Chef Time!

Chef Time!

Saturday, November 3, 2012

A Little Piece Of Heaven In Every Slice


This pie is very simple and quick to make.

lemon custard pie

I prefer to make a simple meringue instead of a cooked one (I find it fluffier and it’s quicker to make). I often buy pre-made pie dough but when I make my own, I go with this very delicious one. Don’t forget to pre-bake your crust! This important step (called blind baking) will keep your crust flaky instead of soggy.
As for the custard, I wanted to go for a more lemony flavored filling.

Lemon Custard Meringue Pie

8 tbsp. butter, salted or unsalted, cut into pieces
¾ c. freshly-squeezed lemon juice (from 3 to 4 lemons)
¾ c. sugar (I like my pies on the tart side so I usually reduce the sugar by 2 tablespoons)
Zest from one lemon (unsprayed or thoroughly washed)
Pinch of salt
3 large egg yolks (keep the whites for the meringue)
3 large eggs
For the meringue
3 egg whites
½ tsp. vanilla
¼ tsp. cream of tartar
7 tbsp. sugar
One 9 inch pie crust, blind baked
Preheat oven to 375.
In a medium-sized saucepan over low heat, warm the butter, lemon juice, sugar, zest and salt. In a separate bowl, whisk together the eggs and the yolks.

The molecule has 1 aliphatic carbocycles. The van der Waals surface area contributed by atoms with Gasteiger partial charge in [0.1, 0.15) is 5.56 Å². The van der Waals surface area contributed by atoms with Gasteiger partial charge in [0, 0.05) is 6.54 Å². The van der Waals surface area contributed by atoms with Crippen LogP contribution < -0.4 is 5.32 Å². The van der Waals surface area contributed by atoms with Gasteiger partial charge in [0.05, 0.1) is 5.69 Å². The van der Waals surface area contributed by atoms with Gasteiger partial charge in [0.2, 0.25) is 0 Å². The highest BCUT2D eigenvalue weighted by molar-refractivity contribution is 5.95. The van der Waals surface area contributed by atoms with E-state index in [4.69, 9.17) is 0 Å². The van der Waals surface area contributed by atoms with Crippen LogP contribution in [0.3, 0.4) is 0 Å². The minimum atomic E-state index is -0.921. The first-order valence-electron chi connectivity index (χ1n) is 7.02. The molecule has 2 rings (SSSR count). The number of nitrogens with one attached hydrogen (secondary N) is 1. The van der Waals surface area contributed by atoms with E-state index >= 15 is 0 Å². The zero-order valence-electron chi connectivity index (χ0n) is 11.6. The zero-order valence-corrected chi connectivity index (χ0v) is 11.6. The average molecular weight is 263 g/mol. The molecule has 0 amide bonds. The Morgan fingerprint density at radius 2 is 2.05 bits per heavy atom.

When the butter has melted and the mixture is warm, gradually pour 3 to 4 spoonfuls of the warm lemon juice mixture into the eggs, whisking constantly. This will warm the eggs gently and prevent them from scrambling. Scrape the warmed eggs back into the saucepan.
Stir the mixture constantly over low heat, using a whisk, until the filling thickens and begins to resemble soft jelly or pudding (6 to 8 minutes). Do not let it boil.
Remove from heat and pour the filling into the pre-baked pie shell. Bake for 12 minutes. When the pie comes out of the oven, the filling will still be jiggly. It’ll firm up as it cools.
To make the meringue:
Whisk the egg whites, vanilla extract and cream of tartar together until soft peaks form. Keep on beating, adding the sugar 1 tablespoon at a time. Your meringue is ready when it’s shiny, fluffy and firm peaks form when you pull your beaters out (Always stop your mixer before doing this! It may seem like a no-brainer, but one can easily get carried away in a kitchen and end up with a big mess).
Spread the meringue onto the pie custard. It’s ok if the pie is still warm. You can go all fancy and use a pastry bag to lay your meringue in a beautiful pattern, but I just dump it in. To make it pretty, when the meringue is well spread over the pie, I plunge a spoon and quickly pull it out of the meringue, doing this many times to make a simple peaky pattern all over the pie.
Put the pie in a 375 oven to brown the meringue. Or, you may use a Brulee torch like I did.
Let the pie cool completely before slicing and serving it. It’s better (and more beautiful) the day it’s made, but you surely won’t say no to a leftover slice the day after.

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